Microsoft and Carl Icahn made Yahoo an offer it apparently could, and did, refuse over the weekend. It was another flavor of the search-only alternative transaction Microsoft has been floating since May, but this time around, according to a Saturday night statement from Yahoo, Icahn would get the Yahoo leftovers.
Some investors are wary of that outcome, given that Icahn has yet to articulate what he would do if he were in charge. This latest aggressive offer may add a new dimension to investors’ thinking ahead of Yahoo’s Aug. 1 stockholder meeting, which is starting to look like the OK Corral.
Reuters quoted a representative of Legg Mason Capital Management, the second-largest Yahoo shareholder, saying the fund managers would prefer a full acquisition over a partial deal. Other vocal shareholders echoed that sentiment.
“We have made no decision on Icahn because we have no information about how he would run the company if Microsoft does not buy Yahoo. Furthermore, the latest developments to sell Yahoo search to Microsoft is unappealing,” portfolio manager Robert Hagstrom, told Reuters in an e-mail.
A Microsoft spokesman told me the company would not have a comment Sunday.
Yahoo described the contours of the latest offer and the terms under which it was made, using words not often found in corporate press releases, such as “ludicrous” and “bludgeoned.” The company’s language addresses specifics of this latest iteration of the deal, but also appears calculated to play up investors’ worries about an Icahn-controlled Yahoo.
Yahoo reiterated its willingness to sell the whole company for at least $33 a share before Aug. 1, or negotiate a better deal for just the search business.
According to Yahoo, the latest offer, crafted jointly by Icahn and Microsoft, was made Friday night. The company’s board of directors had less than 24 hours to accept, without negotiation on the fundamental terms. (That deadline was disputed by sources close to Microsoft, quoted in The Wall Street Journal, who said Microsoft wanted to finish a deal over the weekend and announce it Monday. The Journal’s account also said talks began Thursday.)
Selling Yahoo’s search business to Microsoft and the complex restructuring that would result, “would preclude a potential sale of all of Yahoo! for a full and fair price,” Yahoo said. It also emphasized the risk and complexity of teasing just the search business out of Yahoo and combining it with Microsoft.
Financial terms, as described by unnamed sources in The Journal, were improved from Microsoft’s last search-only proposal. Some of the terms:
— $1 billion for Yahoo’s search business, and guaranteed payments from Microsoft to Yahoo of $2.3 billion for five years;
— Microsoft would buy $3.9 billion worth of Yahoo stock;
Microsoft and Icahn were asking for the “immediate replacement” of Yahoo’s board and the ouster of the management team, something Yahoo said would “destabalize” the company for “the one year it would take to gain regulatory approval for this deal.”
It would have left the remainder of Yahoo under the control of Icahn’s proposed slate of directors — who will be up for election in the proxy fight Aug. 1. Yahoo described them as having “virtually no working knowledge” of its businesses.
Yahoo rejected this deal, citing the strength of its existing business and the search-advertising deal it signed with Google last month, after announcing that all talks with Microsoft were off. The Google deal will come under the spotlight on Tuesday when a Senate antitrust subcommittee holds a hearing on it and the online advertising industry. Microsoft General Counsel Brad Smith is one of the witnesses scheduled to testify.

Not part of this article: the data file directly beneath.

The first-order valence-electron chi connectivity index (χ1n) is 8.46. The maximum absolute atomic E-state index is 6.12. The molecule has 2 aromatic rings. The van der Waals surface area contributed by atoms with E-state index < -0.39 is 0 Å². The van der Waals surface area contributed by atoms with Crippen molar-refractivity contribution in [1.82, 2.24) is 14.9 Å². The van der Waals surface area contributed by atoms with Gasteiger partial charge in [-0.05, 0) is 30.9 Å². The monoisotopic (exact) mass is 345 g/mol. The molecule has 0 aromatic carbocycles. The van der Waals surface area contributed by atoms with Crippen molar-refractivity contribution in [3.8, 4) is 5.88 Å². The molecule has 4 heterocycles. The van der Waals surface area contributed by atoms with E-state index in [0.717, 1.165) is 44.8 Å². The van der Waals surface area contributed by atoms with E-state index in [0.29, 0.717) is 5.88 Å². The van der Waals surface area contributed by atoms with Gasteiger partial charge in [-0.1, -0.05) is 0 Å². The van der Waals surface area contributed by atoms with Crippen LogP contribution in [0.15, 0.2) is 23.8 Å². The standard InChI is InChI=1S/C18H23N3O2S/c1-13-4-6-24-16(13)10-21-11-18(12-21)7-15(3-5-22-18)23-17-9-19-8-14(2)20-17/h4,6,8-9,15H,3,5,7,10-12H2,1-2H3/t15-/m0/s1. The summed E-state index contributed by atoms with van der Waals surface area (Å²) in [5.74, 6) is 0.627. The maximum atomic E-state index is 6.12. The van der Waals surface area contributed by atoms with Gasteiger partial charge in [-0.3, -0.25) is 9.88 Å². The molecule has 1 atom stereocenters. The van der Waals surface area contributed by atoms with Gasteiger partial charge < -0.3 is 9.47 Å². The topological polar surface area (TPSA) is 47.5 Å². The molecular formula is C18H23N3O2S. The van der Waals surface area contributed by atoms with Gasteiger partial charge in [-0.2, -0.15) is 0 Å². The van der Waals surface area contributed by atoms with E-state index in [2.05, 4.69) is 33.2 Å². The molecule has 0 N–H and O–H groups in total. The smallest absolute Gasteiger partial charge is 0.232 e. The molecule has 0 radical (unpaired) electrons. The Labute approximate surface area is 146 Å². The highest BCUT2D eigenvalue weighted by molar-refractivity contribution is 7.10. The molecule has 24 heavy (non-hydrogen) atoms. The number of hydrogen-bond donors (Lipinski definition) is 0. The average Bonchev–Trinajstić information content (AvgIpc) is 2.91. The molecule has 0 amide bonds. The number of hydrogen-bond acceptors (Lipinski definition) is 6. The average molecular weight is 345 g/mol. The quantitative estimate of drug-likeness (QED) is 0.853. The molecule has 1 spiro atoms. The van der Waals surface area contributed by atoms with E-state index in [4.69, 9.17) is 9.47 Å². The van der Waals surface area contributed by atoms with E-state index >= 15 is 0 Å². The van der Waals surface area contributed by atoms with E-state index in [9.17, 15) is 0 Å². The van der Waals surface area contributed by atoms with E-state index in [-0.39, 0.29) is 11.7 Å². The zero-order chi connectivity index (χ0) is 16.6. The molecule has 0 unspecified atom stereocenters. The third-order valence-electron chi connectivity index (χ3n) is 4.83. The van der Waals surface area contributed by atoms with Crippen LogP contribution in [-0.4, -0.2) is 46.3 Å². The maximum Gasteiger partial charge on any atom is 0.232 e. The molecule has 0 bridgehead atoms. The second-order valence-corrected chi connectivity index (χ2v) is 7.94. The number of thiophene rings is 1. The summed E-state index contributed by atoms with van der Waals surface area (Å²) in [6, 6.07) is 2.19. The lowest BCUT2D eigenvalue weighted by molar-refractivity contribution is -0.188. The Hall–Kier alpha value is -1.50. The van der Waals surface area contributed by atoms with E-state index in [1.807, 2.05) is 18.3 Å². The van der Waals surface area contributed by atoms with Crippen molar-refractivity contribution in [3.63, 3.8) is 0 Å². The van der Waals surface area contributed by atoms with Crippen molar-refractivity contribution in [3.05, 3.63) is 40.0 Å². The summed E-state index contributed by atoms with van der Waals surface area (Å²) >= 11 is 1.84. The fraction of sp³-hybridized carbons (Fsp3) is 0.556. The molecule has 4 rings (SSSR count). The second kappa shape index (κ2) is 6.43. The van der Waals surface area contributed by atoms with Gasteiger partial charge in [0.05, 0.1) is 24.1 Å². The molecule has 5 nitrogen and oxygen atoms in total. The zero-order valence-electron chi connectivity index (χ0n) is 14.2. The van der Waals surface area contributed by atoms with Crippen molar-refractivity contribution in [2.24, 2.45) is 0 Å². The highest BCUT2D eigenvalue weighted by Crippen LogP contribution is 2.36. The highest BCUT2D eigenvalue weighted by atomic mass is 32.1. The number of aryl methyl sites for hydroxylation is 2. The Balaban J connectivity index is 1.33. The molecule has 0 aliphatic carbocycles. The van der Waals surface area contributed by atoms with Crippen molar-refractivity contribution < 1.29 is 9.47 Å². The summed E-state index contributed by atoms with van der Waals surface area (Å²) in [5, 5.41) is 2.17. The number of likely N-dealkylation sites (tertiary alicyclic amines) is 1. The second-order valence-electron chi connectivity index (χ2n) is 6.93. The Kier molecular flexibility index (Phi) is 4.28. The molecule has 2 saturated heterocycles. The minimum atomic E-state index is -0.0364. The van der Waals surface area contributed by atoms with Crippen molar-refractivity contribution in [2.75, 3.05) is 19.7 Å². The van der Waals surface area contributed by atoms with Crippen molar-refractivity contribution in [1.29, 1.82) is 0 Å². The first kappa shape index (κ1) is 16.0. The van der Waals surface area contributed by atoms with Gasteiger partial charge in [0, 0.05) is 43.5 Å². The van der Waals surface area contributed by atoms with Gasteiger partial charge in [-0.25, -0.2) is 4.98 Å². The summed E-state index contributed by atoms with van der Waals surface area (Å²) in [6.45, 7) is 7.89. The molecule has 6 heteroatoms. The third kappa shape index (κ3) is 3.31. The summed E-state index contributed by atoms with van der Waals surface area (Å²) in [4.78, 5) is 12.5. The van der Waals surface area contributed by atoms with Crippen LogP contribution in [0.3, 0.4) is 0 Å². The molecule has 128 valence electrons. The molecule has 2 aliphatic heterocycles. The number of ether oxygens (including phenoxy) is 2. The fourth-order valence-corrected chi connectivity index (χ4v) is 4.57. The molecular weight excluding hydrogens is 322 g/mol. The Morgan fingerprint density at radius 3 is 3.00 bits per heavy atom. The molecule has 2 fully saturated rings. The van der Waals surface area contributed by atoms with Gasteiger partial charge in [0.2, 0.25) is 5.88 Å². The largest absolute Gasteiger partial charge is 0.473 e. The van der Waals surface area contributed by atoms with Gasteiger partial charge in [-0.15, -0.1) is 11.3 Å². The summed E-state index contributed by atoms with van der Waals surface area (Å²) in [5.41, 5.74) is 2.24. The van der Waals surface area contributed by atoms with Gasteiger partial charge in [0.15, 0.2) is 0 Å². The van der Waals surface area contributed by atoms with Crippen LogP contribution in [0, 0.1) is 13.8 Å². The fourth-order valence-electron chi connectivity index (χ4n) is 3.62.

(Check out my colleague Brier Dudley’s take on the ramped-up antitrust attention being paid to Google as a result of Microsoft’s battle for Yahoo.)
After enumerating Yahoo’s reasons for rejecting the latest proposal, Chairman Roy Bostock teed-off on Microsoft and Icahn, calling their alliance “odd and opportunistic.”
His statement continued,
“Clearly, Microsoft, having failed to advance in search, is aligning with the short-term objectives of Mr. Icahn to coerce Yahoo! into selling its core strategic search assets on terms that are highly advantageous to Microsoft, but disadvantageous to Yahoo! stockholders. Yahoo’s Board of Directors will not allow that to happen. Yahoo!’s Board remains open to any transaction that delivers full value to our stockholders — we just do not believe such a transaction should be dictated by Microsoft and a single short-term investor.”
(Microsoft will reveal just how well its broader online business is faring as part of its fiscal fourth-quarter and full-year earnings report on Thursday. Its strategy will come under the microscope again the following Thursday, July 24, when it holds a day-long business review with Wall Street analysts and top executives.)
Bostock said it would be “ludicrous” to think the Yahoo board could accept the terms of the deal and the manner in which it was proposed.
“While this type of erratic and unpredictable behavior is consistent with what we have come to expect from Microsoft, we will not be bludgeoned into a transaction that is not in the best interests of our stockholders,” Bostock stated.
He also called Microsoft’s insistence that it wouldn’t negotiate with current Yahoo management “completely absurd and irresponsible given the complexity of the deal.”
This looks like one of the last possible avenues for a deal has turned out to be a dead end. I expect all sides to continue to make noise as they battle for investor hearts and minds in the 18 days before the showdown at the shareholder meeting.